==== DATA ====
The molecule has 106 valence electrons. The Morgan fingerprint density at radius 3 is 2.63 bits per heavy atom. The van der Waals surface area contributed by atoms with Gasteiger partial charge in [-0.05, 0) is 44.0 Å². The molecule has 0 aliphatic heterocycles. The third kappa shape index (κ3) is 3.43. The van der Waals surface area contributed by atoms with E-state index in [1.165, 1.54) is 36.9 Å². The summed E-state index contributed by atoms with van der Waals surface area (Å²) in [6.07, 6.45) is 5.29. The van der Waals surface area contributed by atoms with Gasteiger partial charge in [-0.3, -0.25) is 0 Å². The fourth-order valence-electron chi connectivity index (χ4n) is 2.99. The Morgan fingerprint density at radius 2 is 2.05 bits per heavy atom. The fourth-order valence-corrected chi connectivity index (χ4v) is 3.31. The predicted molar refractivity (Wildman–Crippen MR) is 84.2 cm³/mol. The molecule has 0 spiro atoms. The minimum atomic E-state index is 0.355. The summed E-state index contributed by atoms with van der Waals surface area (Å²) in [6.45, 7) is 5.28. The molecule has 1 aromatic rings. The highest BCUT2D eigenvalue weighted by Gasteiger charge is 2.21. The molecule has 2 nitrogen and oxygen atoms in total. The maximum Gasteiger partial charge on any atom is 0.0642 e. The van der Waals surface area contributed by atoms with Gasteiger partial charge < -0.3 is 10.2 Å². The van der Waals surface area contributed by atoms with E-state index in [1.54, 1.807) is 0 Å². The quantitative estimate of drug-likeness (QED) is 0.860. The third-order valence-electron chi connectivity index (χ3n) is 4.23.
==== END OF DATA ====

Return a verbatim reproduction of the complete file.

The molecule has 106 valence electrons. The Morgan fingerprint density at radius 3 is 2.63 bits per heavy atom. The van der Waals surface area contributed by atoms with Gasteiger partial charge in [-0.05, 0) is 44.0 Å². The molecule has 0 aliphatic heterocycles. The third kappa shape index (κ3) is 3.43. The van der Waals surface area contributed by atoms with E-state index in [1.165, 1.54) is 36.9 Å². The summed E-state index contributed by atoms with van der Waals surface area (Å²) in [6.07, 6.45) is 5.29. The van der Waals surface area contributed by atoms with Gasteiger partial charge in [-0.3, -0.25) is 0 Å². The fourth-order valence-electron chi connectivity index (χ4n) is 2.99. The Morgan fingerprint density at radius 2 is 2.05 bits per heavy atom. The fourth-order valence-corrected chi connectivity index (χ4v) is 3.31. The predicted molar refractivity (Wildman–Crippen MR) is 84.2 cm³/mol. The molecule has 0 spiro atoms. The minimum atomic E-state index is 0.355. The summed E-state index contributed by atoms with van der Waals surface area (Å²) in [6.45, 7) is 5.28. The molecule has 1 aromatic rings. The highest BCUT2D eigenvalue weighted by Gasteiger charge is 2.21. The molecule has 2 nitrogen and oxygen atoms in total. The maximum Gasteiger partial charge on any atom is 0.0642 e. The van der Waals surface area contributed by atoms with Gasteiger partial charge < -0.3 is 10.2 Å². The van der Waals surface area contributed by atoms with E-state index in [1.54, 1.807) is 0 Å². The quantitative estimate of drug-likeness (QED) is 0.860. The third-order valence-electron chi connectivity index (χ3n) is 4.23.